Kinematic and Electromyographic Analysis of Wheelchair Propulsion on Ramps of Different Slopes for Young Men With Paraplegia

  • Chow J
  • Millikan T
  • Carlton L
 et al. 
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Abstract

Chow JW, Millikan TA, Carlton LG, Chae W, Lim Y, Morse MI. Kinematic and electromyographic analysis of wheelchair propulsion on ramps of different slopes for young men with paraplegia. Objective: To gain insight into the biomechanics of upslope wheelchair stroking by examining the changes in kinematic and electromyographic characteristics of wheelchair propulsion over ramps of different slopes. Design: Repeated-measures design. Each subject pushed up a wooden ramp (7.3m long) 3 times at self-selected normal and fast speeds for each of these slopes: 0°, 2°, 4°, 6°, 8°, 10°, and 12°. Setting: A biomechanics laboratory. Participants: Young men (N=10) with paraplegia. Interventions: Not applicable. Main Outcome Measures: Electromyographic activity of extensor carpi radialis, triceps brachii, antero-middle and postero-middle deltoids, pectoralis major, and latissimus dorsi, and stroking kinematics. Results: Forward lean of the trunk increased as the slope increased. The triceps brachii, antero-middle deltoid, and pectoralis major were more active during the push phase, while the postero-middle deltoid was more active during the recovery phase. Both extensor carpi radialis and latissimus dorsi were active throughout a stroke. Major adjustments in stroking kinematics and significant increases in muscle activity occurred at slopes between 4° and 10°. Conclusion: In addition to a decrease in stroking speed, the stroking pattern becomes more compact (decreased push angle and relative recovery time, increased stroke frequency) and the trunk becomes more active with increasing slope. © 2009 American Congress of Rehabilitation Medicine.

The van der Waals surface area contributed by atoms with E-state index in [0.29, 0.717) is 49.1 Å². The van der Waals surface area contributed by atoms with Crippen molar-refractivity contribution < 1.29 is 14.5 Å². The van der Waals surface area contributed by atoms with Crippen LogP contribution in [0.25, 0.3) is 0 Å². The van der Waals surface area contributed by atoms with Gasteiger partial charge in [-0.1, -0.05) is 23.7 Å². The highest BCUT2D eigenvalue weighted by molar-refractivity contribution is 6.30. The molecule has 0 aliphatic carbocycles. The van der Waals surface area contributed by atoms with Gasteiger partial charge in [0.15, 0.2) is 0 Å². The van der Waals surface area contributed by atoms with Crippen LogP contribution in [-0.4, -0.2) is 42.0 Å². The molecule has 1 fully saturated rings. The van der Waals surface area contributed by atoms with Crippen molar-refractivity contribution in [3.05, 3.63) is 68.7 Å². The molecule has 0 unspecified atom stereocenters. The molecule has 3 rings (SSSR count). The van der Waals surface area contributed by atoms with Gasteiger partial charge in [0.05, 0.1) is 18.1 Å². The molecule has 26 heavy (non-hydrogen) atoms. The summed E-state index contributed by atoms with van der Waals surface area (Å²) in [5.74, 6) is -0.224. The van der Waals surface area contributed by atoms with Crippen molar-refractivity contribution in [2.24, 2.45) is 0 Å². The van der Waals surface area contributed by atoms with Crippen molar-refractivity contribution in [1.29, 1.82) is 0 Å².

Author-supplied keywords

  • Architectural accessibility
  • Biomechanics
  • Motor activity
  • Paraplegia
  • Rehabilitation
  • Wheelchairs

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Authors

  • Tim A. Millikan

  • Les G. Carlton

  • Woen sik Chae

  • Young tae Lim

  • Marty I. Morse

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